Static Burn Time (SBT) is the amount of time it takes a cigarette to burn 40 millimeters under static conditions. In other words, it is the rate at which a cigarette smolders in the absence of drafts or puffing action. In the tables below, SBT is expressed in terms of minutes, basis weight is expressed in grams per square meter, porosity is in CORESTA units, and sizing is in weight percent.

EXAMPLE 1

Magnesite was prepared hydrothermally from hydromagnesite using the following procedure:

Basic magnesium carbonate (hydromagnesite) was slurried in water and added to a pressure reactor. An over-pressure of carbon dioxide of up to 830 psig (as measured at room temperature) was applied and the mixture was heated to 200 C. The reaction pressures can, of course, vary, depending upon the amount of basic magnesium carbonate present and the free volume in the reactor. The pressure rose initially due to the heating and then fell as the reaction progressed. After two days, the mixture was cooled and the excess carbon dioxide vented. The solids were then removed, filtered, washed, and air dried. Analysis of the solids revealed that the basic magnesium carbonate was converted to magnesite having a surface area of 7.0 m2 /g.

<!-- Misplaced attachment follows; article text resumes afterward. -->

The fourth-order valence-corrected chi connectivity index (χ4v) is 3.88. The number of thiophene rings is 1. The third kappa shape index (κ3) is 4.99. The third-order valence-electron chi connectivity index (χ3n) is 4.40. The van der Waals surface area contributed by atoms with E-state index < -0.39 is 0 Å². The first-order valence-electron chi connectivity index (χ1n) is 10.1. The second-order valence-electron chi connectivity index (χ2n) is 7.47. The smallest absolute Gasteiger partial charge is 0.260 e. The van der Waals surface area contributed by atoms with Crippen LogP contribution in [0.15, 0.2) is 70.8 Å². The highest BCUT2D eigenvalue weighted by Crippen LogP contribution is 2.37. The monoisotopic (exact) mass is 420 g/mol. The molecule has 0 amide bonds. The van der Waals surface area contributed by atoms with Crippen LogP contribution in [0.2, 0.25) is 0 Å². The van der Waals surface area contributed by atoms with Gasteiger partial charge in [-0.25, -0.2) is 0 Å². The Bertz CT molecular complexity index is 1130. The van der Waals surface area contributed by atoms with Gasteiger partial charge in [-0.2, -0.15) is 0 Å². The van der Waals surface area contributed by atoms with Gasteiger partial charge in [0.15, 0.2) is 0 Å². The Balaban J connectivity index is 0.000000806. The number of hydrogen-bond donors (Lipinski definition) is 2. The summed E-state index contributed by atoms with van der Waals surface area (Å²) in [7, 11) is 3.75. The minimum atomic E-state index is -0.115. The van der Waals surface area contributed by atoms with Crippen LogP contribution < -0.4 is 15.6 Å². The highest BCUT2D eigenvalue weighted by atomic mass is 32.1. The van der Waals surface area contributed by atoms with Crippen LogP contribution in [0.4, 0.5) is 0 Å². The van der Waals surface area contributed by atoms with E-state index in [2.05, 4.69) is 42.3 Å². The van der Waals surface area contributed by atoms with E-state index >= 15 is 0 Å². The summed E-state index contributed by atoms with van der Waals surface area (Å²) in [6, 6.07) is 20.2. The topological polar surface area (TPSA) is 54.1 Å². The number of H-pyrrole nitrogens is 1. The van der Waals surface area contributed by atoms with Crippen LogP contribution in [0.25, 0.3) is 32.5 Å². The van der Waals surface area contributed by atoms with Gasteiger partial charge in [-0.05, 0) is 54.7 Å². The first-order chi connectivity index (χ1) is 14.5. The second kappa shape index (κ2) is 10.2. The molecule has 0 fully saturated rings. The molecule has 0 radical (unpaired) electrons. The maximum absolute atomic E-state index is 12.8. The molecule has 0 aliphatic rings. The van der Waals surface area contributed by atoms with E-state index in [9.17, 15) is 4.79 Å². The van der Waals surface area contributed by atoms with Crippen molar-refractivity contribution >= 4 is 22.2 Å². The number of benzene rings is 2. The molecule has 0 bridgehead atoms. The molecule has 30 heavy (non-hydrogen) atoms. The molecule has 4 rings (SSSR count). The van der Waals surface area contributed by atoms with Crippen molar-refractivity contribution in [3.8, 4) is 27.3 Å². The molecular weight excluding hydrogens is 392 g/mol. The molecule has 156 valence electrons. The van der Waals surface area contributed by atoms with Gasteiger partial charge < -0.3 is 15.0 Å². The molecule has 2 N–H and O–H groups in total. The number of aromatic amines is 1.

The generated magnesite was then used as a filler to make handsheets with basis weights of 45, 55 and 65 grams per square meter. In each case, the filler loading was 30% by weight of magnesite. Potassium citrate was added as a sizing agent at the levels indicated below. The porosity of the sheets ranged from 4.5 to 6.7 cubic centimeters per minute per square centimeter as measured by the CORESTA method.